Two estranged sisters, Ester and Anna, and Anna's 10-year-old son travel to the Central European country on the verge of war. Ester becomes seriously ill and the three of them move into a hotel in a small town called Timoka.
In the midst of a civil war, former violinists Jan and Eva Rosenberg, who have a tempestuous marriage, run a farm on a rural island. In spite of their best efforts to escape their homeland, the war impinges on every aspect of their lives.
Don Juan is sent from Hell to Earth with a mission - to seduce a 20 years old virgin in order to spoil her pure wedding. The mission becomes crazy when Don Juan falls in love for the first time in centuries.
A young woman, Karin, has recently returned to the family island after spending some time in a mental hospital. On the island with her is her lonely brother and kind, but increasingly desperate husband ('Max von Sydow'). They are joined by Karin's father ('Gunnar Björnstrand'), who is a world-traveling author that is estranged to his children. The film depicts how Karin's grip on reality slowly slips away and how the bonds between the family members are changing in light of this fact.Written by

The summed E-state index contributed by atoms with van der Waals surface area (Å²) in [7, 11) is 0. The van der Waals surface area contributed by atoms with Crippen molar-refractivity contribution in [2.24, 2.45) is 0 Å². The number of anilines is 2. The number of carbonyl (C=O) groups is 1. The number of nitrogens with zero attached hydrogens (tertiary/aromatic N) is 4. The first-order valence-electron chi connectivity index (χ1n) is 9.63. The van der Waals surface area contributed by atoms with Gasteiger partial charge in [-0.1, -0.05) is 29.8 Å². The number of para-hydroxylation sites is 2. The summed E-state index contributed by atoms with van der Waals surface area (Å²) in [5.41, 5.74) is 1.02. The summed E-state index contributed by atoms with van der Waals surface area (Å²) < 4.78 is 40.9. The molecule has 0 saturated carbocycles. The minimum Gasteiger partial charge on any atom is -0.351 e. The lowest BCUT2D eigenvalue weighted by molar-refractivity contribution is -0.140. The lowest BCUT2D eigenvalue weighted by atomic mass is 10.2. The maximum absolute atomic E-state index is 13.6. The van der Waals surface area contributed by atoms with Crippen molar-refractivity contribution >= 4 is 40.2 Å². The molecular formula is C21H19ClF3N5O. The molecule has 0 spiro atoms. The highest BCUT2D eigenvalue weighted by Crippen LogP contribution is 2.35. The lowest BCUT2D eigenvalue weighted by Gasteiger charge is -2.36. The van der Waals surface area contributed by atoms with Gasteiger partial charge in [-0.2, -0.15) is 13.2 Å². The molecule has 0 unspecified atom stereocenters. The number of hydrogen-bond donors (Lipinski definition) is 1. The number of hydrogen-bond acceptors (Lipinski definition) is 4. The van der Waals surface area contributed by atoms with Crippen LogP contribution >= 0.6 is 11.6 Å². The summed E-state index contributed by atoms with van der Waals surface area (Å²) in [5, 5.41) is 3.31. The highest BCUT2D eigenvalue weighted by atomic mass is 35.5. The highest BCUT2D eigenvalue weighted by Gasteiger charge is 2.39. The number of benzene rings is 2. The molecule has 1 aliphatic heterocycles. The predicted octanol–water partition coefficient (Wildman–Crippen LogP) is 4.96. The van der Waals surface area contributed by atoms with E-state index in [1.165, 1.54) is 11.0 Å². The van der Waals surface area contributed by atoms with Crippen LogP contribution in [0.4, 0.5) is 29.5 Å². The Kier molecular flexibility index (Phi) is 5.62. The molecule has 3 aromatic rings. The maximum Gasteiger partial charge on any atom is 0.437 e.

As Minus paints the chair, the amount of paint on the chair changes between shots. See more »
I'm an artist.
Yes, Princess, a thoroughbred artist: a poet with no poems, a painter with no pictures, a musician with no music. I despise ready... made art, the banal result of vulgar effort. My life is my work and dedicated to my love for you.
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This was the first Bergman movie I ever watched. Consequently, it holds sort of a special place in my catalogue of movie memories.
I enjoyed the depiction of the numerous relationships between people or objects which were kept apart by walls or a "dark glass." The artist and the fullness of what he/she is attempting to depict, mankind and God, and more particularly in the film, between Minus and women, Minus and David, etc..
The most gripping, however, were the relationship between David and Karin, and between Karin and "God." I'm not going to get into detail for the sake of those who haven't seen the film. But Bjornstrand's line about the "magic circle" we draw around ourselves instantly vaulted close to the top of my list of movie lines which have impacted me.
Lastly, I appreciated how the von Sydow character, Martin, acted as a representation of what love is not, i.e. his desire to always do the right thing, rather than the honest thing.
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